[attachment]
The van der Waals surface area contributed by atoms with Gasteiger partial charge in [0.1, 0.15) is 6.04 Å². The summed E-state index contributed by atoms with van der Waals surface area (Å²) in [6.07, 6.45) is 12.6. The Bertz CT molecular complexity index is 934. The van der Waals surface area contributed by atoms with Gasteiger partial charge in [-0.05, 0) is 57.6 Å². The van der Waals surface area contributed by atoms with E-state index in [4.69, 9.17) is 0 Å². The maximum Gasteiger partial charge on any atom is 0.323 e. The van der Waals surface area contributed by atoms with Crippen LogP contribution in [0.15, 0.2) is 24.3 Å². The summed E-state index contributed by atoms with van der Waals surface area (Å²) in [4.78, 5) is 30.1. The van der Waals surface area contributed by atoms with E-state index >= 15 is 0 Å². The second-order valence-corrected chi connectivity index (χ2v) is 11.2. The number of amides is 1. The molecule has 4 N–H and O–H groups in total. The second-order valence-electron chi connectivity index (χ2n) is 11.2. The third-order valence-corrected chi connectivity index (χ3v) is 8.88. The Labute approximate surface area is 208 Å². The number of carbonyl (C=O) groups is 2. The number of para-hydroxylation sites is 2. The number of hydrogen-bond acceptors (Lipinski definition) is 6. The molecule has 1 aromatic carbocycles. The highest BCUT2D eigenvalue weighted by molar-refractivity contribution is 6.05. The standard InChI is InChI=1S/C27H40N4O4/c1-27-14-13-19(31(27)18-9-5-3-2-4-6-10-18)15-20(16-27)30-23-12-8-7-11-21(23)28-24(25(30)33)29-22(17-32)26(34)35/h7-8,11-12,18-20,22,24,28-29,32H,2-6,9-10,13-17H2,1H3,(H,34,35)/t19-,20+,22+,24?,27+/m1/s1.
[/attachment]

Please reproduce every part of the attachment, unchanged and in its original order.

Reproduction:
The van der Waals surface area contributed by atoms with Gasteiger partial charge in [0.1, 0.15) is 6.04 Å². The summed E-state index contributed by atoms with van der Waals surface area (Å²) in [6.07, 6.45) is 12.6. The Bertz CT molecular complexity index is 934. The van der Waals surface area contributed by atoms with Gasteiger partial charge in [-0.05, 0) is 57.6 Å². The van der Waals surface area contributed by atoms with E-state index in [4.69, 9.17) is 0 Å². The maximum Gasteiger partial charge on any atom is 0.323 e. The van der Waals surface area contributed by atoms with Crippen LogP contribution in [0.15, 0.2) is 24.3 Å². The summed E-state index contributed by atoms with van der Waals surface area (Å²) in [4.78, 5) is 30.1. The van der Waals surface area contributed by atoms with E-state index >= 15 is 0 Å². The second-order valence-corrected chi connectivity index (χ2v) is 11.2. The number of amides is 1. The molecule has 4 N–H and O–H groups in total. The second-order valence-electron chi connectivity index (χ2n) is 11.2. The third-order valence-corrected chi connectivity index (χ3v) is 8.88. The Labute approximate surface area is 208 Å². The number of carbonyl (C=O) groups is 2. The number of para-hydroxylation sites is 2. The number of hydrogen-bond acceptors (Lipinski definition) is 6. The molecule has 1 aromatic carbocycles. The highest BCUT2D eigenvalue weighted by molar-refractivity contribution is 6.05. The standard InChI is InChI=1S/C27H40N4O4/c1-27-14-13-19(31(27)18-9-5-3-2-4-6-10-18)15-20(16-27)30-23-12-8-7-11-21(23)28-24(25(30)33)29-22(17-32)26(34)35/h7-8,11-12,18-20,22,24,28-29,32H,2-6,9-10,13-17H2,1H3,(H,34,35)/t19-,20+,22+,24?,27+/m1/s1.